Danish electronic pop artist MØ stopped in Vancouver this weekend on tour for her debut album, No Mythologies To Follow. The album dropped in March 2014, but with the release of several dance singles over the last year, the house was full.

MØ –meaning “maiden” or “virgin” in Danish and pronounced “moo”—is Karen Marie Ørsted, a 25 year old singer-songwriter from Odense, Denmark. With a pink scrunchie securing a long braid to the top of her head and limbs that thrust, pumped and hit the beat, she looked like a Scandinavian Sporty Spice—fitting for the fame she garnered by covering the Spice Girls’ 1996 hit “Say You’ll Be There.”

Ørsted’s chops go far beyond a cover song that too easily grabs the attention of grown-up Spice Girls fans: the cascading electronica in MØ’s first release “Glass” and the telltale horn hook on her second single “Pilgrim” quickly caught the attention of Sony Music Entertainment and earned her a spot on their roster. And fun fact: Ørsted was a co-writer and featured vocals on Avicii’s song “Dear Boy” from his album, True.

Still, I went to the show hoping I wouldn’t be underwhelmed. I worried that Ørsted’s voice flounder without production and that an overworked synth would try to pin the outfit to the coattails of other girl electro-pop acts like Grimes and Lana Del Rey.

MØ spent no time dismissing my doubts, thrashing onto stage and launching into a set that hardly faltered. Ørsted’svocals floated easily sultry on album’s title track, to anthemic for the beat heavy song “XXX 88” that features Diplo.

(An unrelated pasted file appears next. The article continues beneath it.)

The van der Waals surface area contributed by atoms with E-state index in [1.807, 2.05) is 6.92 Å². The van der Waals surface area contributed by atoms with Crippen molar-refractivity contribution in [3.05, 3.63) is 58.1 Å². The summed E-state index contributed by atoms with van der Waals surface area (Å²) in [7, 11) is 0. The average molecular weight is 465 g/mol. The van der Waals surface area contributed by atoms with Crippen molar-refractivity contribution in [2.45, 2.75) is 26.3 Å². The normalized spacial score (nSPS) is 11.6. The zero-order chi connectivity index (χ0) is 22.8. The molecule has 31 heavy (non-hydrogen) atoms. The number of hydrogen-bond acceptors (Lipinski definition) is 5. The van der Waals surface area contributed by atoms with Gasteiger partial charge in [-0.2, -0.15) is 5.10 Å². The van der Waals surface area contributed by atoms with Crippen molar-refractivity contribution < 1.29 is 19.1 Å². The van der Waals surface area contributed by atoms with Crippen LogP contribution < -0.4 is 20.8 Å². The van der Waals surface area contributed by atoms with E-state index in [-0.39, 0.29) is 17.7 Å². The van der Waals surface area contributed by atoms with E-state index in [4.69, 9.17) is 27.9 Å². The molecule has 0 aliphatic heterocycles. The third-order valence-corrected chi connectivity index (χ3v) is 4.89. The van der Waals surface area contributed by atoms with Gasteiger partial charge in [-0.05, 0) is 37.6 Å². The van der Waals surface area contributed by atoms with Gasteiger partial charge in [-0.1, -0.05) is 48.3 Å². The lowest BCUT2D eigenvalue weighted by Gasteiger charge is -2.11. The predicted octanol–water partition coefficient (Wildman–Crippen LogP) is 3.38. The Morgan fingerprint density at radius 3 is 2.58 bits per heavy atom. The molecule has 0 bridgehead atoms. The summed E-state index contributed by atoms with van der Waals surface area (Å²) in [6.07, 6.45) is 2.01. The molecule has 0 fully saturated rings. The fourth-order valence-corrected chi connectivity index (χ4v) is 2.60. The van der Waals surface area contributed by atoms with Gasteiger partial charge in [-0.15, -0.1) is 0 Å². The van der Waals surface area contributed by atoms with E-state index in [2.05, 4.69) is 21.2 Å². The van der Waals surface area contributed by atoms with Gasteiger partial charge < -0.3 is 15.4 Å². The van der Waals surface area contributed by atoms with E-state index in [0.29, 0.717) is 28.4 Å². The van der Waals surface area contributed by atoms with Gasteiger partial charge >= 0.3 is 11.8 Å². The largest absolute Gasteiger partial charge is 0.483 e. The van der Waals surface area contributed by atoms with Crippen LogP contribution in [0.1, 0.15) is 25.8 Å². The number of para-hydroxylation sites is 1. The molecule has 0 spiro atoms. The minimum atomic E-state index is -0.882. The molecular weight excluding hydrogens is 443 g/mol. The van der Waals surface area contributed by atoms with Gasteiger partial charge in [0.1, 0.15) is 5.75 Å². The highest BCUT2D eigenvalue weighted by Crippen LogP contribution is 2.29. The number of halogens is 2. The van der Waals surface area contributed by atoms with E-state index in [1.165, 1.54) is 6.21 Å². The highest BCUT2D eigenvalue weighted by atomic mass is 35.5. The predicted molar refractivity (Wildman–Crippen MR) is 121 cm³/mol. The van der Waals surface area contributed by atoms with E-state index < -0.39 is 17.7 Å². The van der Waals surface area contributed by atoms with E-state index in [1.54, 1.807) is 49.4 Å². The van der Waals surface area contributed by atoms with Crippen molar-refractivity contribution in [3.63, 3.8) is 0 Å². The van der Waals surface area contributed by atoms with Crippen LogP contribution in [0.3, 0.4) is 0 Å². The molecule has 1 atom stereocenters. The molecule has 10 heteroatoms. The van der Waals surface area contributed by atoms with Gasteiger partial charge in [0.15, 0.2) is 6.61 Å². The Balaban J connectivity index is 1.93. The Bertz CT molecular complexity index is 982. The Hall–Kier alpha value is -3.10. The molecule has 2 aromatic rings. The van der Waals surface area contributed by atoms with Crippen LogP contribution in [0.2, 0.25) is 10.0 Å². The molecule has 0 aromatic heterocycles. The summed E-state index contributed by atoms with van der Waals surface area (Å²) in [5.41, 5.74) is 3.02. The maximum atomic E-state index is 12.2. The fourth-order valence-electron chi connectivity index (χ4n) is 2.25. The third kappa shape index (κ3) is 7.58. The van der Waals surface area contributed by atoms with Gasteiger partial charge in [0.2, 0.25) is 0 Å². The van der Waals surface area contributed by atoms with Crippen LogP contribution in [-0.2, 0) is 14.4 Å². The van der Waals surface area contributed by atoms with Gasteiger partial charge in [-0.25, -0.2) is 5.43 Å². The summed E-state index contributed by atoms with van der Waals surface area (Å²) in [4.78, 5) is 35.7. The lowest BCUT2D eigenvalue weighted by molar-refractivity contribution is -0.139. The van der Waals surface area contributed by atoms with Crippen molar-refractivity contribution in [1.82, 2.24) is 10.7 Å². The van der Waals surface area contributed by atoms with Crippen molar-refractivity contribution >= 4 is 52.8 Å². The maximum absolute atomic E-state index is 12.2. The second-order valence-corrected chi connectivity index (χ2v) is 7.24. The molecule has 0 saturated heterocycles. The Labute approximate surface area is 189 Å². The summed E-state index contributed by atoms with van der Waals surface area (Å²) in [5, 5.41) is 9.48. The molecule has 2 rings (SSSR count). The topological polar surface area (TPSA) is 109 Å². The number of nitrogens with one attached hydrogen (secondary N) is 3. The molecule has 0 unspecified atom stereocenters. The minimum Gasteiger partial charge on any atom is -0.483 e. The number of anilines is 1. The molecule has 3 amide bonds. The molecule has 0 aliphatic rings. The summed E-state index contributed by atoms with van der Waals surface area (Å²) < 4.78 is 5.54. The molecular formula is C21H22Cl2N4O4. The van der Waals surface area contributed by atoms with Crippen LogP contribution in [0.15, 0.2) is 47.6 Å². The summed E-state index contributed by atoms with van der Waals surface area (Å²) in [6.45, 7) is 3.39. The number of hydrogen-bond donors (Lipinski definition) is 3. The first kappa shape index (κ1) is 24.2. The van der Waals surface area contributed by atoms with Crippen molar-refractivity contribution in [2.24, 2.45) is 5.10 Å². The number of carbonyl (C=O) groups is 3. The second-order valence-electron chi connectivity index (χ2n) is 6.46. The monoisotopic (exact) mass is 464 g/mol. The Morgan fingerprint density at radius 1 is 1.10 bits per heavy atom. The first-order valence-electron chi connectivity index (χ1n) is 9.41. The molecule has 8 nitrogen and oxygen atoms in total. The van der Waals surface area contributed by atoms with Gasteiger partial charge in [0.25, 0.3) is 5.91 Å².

As if MØ’s forceful dancing and braid-whipping weren’t entertainment enough, she strode straight through the crowd during “Never Wanna Know” to hop atop the side bar, and to stage dive mid-chorus during “Glass.”

The set flipped easily from fuzzed out guitar pulls and percussive snaps on “Waste of Time” to sugary chorus pop for “Never Wanna Know,” all backed by black and white images thrown erratically up on the backdrop screen.

Ørsted talks about her musical influences in terms of age groups: Spice Girls in her childhood, punk throughout her teenage years and hip hop/rap in her twenties. Nowhere are these influences more apparent than during MØ’s live shows. Looping vocals that draw the Lana Del Rey comparisons combine with heavy guitar licks and wrenching beats, all pushing the concert closer to rock than it does pop.

During the encore, MØ likely broke a record for most males dancing to Spice Girls in Vancouver for her cover song, and closed the set with “Don’t Wanna Dance.” The dance single was so much more hard hitting than the recording, I’m not sure I can listen to the track without wishing for the live band.

Overall, this is the sentiment I came away with from the show: MØ’s genre-layered dance pop tracks are a solid listen, but it’s her meaty live set where Ørsted absolutely demands your attention and refuses to let it go without first wrangling your pansy alt-pop expectations and throwing them aside.